Test car not exactly as shown. Click image to enlarge
Review by Laurance Yap
Photos by Grant Yoxon
Volvo’s a different company than it once was, and their customers aren’t the same either. These days, they’ve come to expect style along with their safety, and the company’s new small sedan, the S40, reprises the design themes that turned the company around. It has the same distinctive domed hood, high shoulders, and triangular tail lamps that were introduced on the S80 and now feature on all of the company’s models. To complement the car’s sporty new style – so different from the dumpy first-generation S40 we got here in Canada – wheel options now range from 16 inches right up to 18 inches.
The wheel options are indicative that Volvo customers want performance too, and the S40 delivers with a platform based on the same architecture as the new European Ford Focus and Mazda3. The new platform allows a lot of latitude for customization, so that means the new Volvos do manage to feel very much like Volvos, with a solid ride, accurate steering, and powerful brakes connected to a slightly over-servoed pedal. What’s impressive about the S40 is that when you push it harder, there’s a clear step up in sophistication compared to its predecessor, with superior body control, impressive damping, and surprising grip and stability in every corner. This comes thanks to the Focus’ trademark control-blade independent rear suspension.
Power is very much a part of the S40’s performance equation as well. Volvo now offers a range of engines and drivetrains in its small car. Two engines are available, a 2.4-litre inline-five producing 168 hp and a turbocharged 2.5-litre, 218 hp version. There are three transmissions: a five-speed manual on the base engine, a short-throw six-speed close-ration manual with the T5, and a five-speed automatic that’s optional on both. An electronically-controlled Haldex all-wheel-drive system is also available with the T5 models; it’s a reactive system that favours front-wheel-drive in most conditions, but reacts quickly and smoothly when traction is lost. Both engines combine a distinctive warble sound with thrust that’s more than adequate, especially when you get into the boost on the zippy T5.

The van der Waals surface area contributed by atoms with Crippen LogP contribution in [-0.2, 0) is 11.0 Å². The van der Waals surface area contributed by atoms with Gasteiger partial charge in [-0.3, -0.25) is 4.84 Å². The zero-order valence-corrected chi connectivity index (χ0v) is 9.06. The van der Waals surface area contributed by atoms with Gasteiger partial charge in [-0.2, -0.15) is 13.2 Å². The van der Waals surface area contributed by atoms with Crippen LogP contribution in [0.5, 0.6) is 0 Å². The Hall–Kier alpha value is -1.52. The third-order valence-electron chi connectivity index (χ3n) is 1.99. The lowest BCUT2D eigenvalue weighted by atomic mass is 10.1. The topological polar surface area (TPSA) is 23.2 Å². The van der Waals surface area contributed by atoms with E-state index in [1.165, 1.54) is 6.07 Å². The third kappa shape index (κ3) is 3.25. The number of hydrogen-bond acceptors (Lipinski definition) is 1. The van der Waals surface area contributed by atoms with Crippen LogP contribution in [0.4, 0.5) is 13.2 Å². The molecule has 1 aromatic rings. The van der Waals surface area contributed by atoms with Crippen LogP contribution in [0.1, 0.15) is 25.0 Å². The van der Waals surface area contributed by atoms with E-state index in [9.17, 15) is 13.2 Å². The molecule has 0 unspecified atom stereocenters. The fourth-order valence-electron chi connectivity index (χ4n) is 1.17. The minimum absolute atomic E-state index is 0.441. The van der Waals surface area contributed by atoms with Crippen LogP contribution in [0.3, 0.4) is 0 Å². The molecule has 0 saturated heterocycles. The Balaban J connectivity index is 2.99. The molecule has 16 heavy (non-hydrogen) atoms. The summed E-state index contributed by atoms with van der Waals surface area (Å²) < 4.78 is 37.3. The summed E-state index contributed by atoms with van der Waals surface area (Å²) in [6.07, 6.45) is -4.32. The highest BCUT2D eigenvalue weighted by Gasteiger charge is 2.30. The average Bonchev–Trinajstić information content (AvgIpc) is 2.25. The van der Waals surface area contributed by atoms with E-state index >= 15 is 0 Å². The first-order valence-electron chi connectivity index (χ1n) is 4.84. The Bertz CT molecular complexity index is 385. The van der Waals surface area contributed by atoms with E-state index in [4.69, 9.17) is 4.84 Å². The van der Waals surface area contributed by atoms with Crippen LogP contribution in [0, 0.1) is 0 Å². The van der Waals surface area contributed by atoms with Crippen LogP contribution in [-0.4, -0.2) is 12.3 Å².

But it’s really the S40’s interior which is its major selling point – the whole thing is just way cool.
The floating console’s ergonomics are superb, the telephone-dial pad and the four knobs really allow you to do all you need to do with a minimum of distractions, and all of the controls and display graphics are typically Volvo – large, readable, and informative at just a glance. The storage area “liberated” by the floating console may have a lot of apparent volume, but in practical terms it’s not much more usable than a bin would have been; water bottles tip over and roll into the footwells under hard cornering.
Led by the unique console, the interior is far more stylish than the old S40, with the same easy-to-read gauges, chunky column stalks, and superb quality of larger Volvos. It’s also pretty spacious. Real people can now fit in the back seats, which were previously only good for children, and headroom and legroom up front are improved as well. Like its V50 wagon sibling, the S40 features split-folding rear seatbacks and underfloor storage. A couple of notable features are the standard “T-Tech” interior fabric, which is kind of like a wet-suit with a really high-tech feel, and a thumping optional 445-watt Dolby Pro Logic sound system.
Still, the S40 does deliver on the traditional Volvo safety front. The company claims that its small cars are as safe as an S80, thanks to a structure that combines four different kinds of steel, a patented front-end crash structure, and a full complement of airbags and seatbelt pretensioners.
Click image to enlarge
On the side-impact front, Volvo rammed an XC90 into the side of an S40 with very little intrusion into the passenger area. To avoid a collision in the first place, ABS with brake assist is standard, and stability control is optional.
To cap it all off, the S40’s prices actually start at a little bit less than its predecessor’s, at just under $30,000, rising to $34,500 for the T5 and just over $37,000 for a fully-loaded T5 all-wheel-drive. For buyers that don’t have a lot of people and gear to haul around, the S40’s more compact dimensions, more fun-to-drive character, and more modern interior make it a more attractive and fully-equipped option than, say, a base S60, despite the S40’s premium pricing. It’s a well-balanced package that should suit many urban drivers just fine.
Technical Data: 2005 Volvo S40 2.4i
|Options||$2,900 (5-speed automatic transmission $1,500; Dolby Pro Logic premium audio system $1,400)|
|Price as tested||$34,490|
|Type||4-door, 5-passenger sedan|
|Layout||transverse front engine, front-wheel-drive|
|Engine||Transversely Mounted, 2.4L, 5 Cylinder Normally Aspirated, All Aluminum, DOHC 20 Valve with CVVT|
|Horsepower||168 @ 6,000 rpm|
|Torque||170 lb-ft @ 4,400 rpm|
|Transmission||5-speed adaptive automatic|
|Tires||205/55/16 Michelin all-season|
|Wheelbase||2640 mm (103.9 in.)|
|Length||4468 mm (175.9 in.)|
|Width||1770 mm (69.6 in.)|
|Height||1452 mm (57.1 in.)|
|Cargo area||404 litres (14.2 cu. ft.)|
|Fuel consumption||City: 10.8 L/100 km (26 mpg Imperial)|
|Highway: 7.3 L/100 km (39 mpg Imperial)|
|Warranty||4 yrs/80,000 km|